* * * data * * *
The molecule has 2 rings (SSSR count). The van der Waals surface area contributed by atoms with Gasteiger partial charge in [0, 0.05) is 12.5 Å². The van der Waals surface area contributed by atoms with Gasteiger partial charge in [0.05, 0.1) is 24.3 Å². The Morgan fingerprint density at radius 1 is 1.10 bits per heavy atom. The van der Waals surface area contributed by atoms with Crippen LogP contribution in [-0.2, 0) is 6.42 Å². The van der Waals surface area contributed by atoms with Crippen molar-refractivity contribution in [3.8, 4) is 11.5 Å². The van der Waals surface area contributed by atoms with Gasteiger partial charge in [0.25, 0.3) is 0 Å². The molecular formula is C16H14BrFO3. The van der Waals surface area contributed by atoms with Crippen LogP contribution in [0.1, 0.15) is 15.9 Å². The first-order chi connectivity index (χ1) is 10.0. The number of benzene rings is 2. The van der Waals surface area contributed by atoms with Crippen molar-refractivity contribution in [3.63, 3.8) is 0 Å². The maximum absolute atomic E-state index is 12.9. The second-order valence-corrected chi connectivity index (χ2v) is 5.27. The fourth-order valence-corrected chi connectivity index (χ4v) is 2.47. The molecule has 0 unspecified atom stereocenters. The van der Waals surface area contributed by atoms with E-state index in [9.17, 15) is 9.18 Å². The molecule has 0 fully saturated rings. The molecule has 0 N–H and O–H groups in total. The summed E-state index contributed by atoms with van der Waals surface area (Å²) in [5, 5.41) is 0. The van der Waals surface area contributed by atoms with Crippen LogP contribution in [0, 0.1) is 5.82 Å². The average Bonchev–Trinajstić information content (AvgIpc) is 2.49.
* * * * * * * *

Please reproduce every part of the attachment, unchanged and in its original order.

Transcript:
The molecule has 2 rings (SSSR count). The van der Waals surface area contributed by atoms with Gasteiger partial charge in [0, 0.05) is 12.5 Å². The van der Waals surface area contributed by atoms with Gasteiger partial charge in [0.05, 0.1) is 24.3 Å². The Morgan fingerprint density at radius 1 is 1.10 bits per heavy atom. The van der Waals surface area contributed by atoms with Crippen LogP contribution in [-0.2, 0) is 6.42 Å². The van der Waals surface area contributed by atoms with Crippen molar-refractivity contribution in [3.8, 4) is 11.5 Å². The van der Waals surface area contributed by atoms with Gasteiger partial charge in [0.25, 0.3) is 0 Å². The molecular formula is C16H14BrFO3. The van der Waals surface area contributed by atoms with Crippen LogP contribution in [0.1, 0.15) is 15.9 Å². The first-order chi connectivity index (χ1) is 10.0. The number of benzene rings is 2. The van der Waals surface area contributed by atoms with Crippen molar-refractivity contribution in [3.63, 3.8) is 0 Å². The maximum absolute atomic E-state index is 12.9. The second-order valence-corrected chi connectivity index (χ2v) is 5.27. The fourth-order valence-corrected chi connectivity index (χ4v) is 2.47. The molecule has 0 unspecified atom stereocenters. The van der Waals surface area contributed by atoms with E-state index in [9.17, 15) is 9.18 Å². The molecule has 0 fully saturated rings. The molecule has 0 N–H and O–H groups in total. The summed E-state index contributed by atoms with van der Waals surface area (Å²) in [5, 5.41) is 0. The van der Waals surface area contributed by atoms with Crippen LogP contribution in [0, 0.1) is 5.82 Å². The average Bonchev–Trinajstić information content (AvgIpc) is 2.49.